Mayoralty in the United States

In the United States, there are several distinct types of mayors, depending on the system of local government.

Types of mayoralty


Many American mayors are styled as "His/Her Honor" while in office.



Under council–manager government, the mayor is a first among equals on the city council, analogous to a head of state for the city. They may chair the city council, lacking any special legislative powers, but in most cases able to set the legislative agenda. The mayor and city council serve part-time, with day-to-day administration in the hands of a professional city manager. The system is most common among medium-sized cities from around 25,000 to several hundred thousand, usually rural and suburban municipalities.[1]



In the second form, known as mayor–council government, the mayoralty and city council are separate offices. Under a strong mayor system, the mayor acts as an elected executive with the city council functioning with legislative powers. They may select a chief administrative officer to oversee the different departments. This is the system used in most of the United States' large cities, primarily because mayors serve full-time and have a wide range of services that they oversee. In a weak mayor or ceremonial mayor system, the mayor has appointing power for department heads but is subject to checks by the city council, sharing both executive and legislative duties with the council. This is common for smaller cities, especially in New England (where most towns do not even have mayors at all). Charlotte, North Carolina and Minneapolis, Minnesota are two notable large cities with a ceremonial mayor.[2]



Long-serving mayors of large cities are not common because as many cities have term limits or see turnover in leadership due to elections or other factors.[3][4] Political scientists, historians and journalists have covered the famously good and notoriously bad mayors in history.[5]

New York City


Four mayors of New York have served 12 years: Fiorello H. La Guardia (1934–1945), Robert F. Wagner Jr. (1954–1965), Ed Koch (1978–1989) and Michael Bloomberg (2002–2013).

Fiorello LaGuardia was a charismatic and influential mayor of New York City for 12 years (1934-1945) during the Great Depression and World War II. He was a Republican who fought against the Democratic Party of Tammany Hall with a coalition of Republicans, liberals and leftists. He worked closely with the liberal Presidency of Franklin D. Roosevelt. An effective and beloved leader, he was known for his progressive policies and his crusade against corruption.[6]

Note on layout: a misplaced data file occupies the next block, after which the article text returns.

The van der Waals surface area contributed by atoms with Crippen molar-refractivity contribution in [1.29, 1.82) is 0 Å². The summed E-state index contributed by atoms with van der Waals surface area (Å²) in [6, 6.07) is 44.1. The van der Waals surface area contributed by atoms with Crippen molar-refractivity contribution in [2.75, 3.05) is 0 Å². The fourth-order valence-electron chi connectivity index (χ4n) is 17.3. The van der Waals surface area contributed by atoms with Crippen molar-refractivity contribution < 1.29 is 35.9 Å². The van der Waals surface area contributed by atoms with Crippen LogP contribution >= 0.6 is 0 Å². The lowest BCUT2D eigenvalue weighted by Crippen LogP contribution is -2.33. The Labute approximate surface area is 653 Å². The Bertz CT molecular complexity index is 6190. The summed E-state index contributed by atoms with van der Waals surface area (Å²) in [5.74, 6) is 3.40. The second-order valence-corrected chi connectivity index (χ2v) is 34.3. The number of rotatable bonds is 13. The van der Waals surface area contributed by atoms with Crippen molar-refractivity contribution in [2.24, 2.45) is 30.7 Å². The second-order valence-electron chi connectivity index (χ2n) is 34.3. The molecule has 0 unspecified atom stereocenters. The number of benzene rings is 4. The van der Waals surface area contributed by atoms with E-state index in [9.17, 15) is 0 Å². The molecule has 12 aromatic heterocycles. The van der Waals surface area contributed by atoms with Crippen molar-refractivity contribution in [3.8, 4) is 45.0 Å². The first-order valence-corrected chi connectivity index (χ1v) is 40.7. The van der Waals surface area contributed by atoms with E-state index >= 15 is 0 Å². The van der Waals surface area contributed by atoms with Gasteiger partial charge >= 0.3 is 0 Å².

When running for his third term, Robert F. Wagner Jr. broke with the Tammany Hall leadership, ending the clubhouse's reign in city politics.

Ed Koch served as mayor of New York City from 1978 to 1989, a total of 11 years. He was known for his tough-talking style and his success in cleaning up the city's streets and reduce crime.[7]

As the mayor of New York, Michael Bloomberg established public charter schools, rebuilt urban infrastructure, and supported gun control, public health initiatives, and environmental protections. He also led a rezoning of large areas of the city, which facilitated massive and widespread new commercial and residential construction after the September 11 attacks. Bloomberg is considered to have had far-reaching influence on the politics, business sector, and culture of New York City during his three terms as mayor. He has also faced significant criticism for the city's stop and frisk program, support for which he reversed with an apology before his 2020 presidential run.

Los Angeles


Tom Bradley, who served as mayor from 1973 to 1993, is the longest-serving mayor in Los Angeles history. Bradley was the city's first African-American mayor.

Antonio Villaraigosa, a Latino leader, served as the mayor of Los Angeles, from 2005 to 2013, a total of 8 years. He was the first Hispanic in over 130 years to have served as Mayor of Los Angeles. He emphasized upgrading public transit and airports, and battled youth gangs.[8]